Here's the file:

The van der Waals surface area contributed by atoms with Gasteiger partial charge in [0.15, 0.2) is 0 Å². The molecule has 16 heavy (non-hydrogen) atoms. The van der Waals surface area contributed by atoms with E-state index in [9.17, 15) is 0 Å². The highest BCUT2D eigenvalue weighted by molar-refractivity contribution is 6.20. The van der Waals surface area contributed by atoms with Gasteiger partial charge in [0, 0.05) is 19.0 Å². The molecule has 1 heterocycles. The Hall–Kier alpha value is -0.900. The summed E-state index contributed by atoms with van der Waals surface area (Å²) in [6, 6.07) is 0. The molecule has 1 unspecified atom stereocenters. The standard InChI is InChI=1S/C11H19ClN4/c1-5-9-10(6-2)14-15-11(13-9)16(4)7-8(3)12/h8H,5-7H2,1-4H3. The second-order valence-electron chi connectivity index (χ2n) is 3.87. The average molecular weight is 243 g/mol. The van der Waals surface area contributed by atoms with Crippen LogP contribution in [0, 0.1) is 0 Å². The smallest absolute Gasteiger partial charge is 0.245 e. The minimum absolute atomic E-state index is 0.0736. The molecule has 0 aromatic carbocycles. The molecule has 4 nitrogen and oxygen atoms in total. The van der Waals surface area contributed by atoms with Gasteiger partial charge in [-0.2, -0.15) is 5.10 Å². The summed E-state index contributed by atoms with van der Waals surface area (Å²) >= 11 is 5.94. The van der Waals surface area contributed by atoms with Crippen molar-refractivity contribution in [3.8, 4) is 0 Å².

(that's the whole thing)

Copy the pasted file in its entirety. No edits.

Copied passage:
The van der Waals surface area contributed by atoms with Gasteiger partial charge in [0.15, 0.2) is 0 Å². The molecule has 16 heavy (non-hydrogen) atoms. The van der Waals surface area contributed by atoms with E-state index in [9.17, 15) is 0 Å². The highest BCUT2D eigenvalue weighted by molar-refractivity contribution is 6.20. The van der Waals surface area contributed by atoms with Gasteiger partial charge in [0, 0.05) is 19.0 Å². The molecule has 1 heterocycles. The Hall–Kier alpha value is -0.900. The summed E-state index contributed by atoms with van der Waals surface area (Å²) in [6, 6.07) is 0. The molecule has 1 unspecified atom stereocenters. The standard InChI is InChI=1S/C11H19ClN4/c1-5-9-10(6-2)14-15-11(13-9)16(4)7-8(3)12/h8H,5-7H2,1-4H3. The second-order valence-electron chi connectivity index (χ2n) is 3.87. The average molecular weight is 243 g/mol. The van der Waals surface area contributed by atoms with Crippen LogP contribution in [0, 0.1) is 0 Å². The smallest absolute Gasteiger partial charge is 0.245 e. The minimum absolute atomic E-state index is 0.0736. The molecule has 0 aromatic carbocycles. The molecule has 4 nitrogen and oxygen atoms in total. The van der Waals surface area contributed by atoms with Gasteiger partial charge in [-0.2, -0.15) is 5.10 Å². The summed E-state index contributed by atoms with van der Waals surface area (Å²) >= 11 is 5.94. The van der Waals surface area contributed by atoms with Crippen molar-refractivity contribution in [3.8, 4) is 0 Å².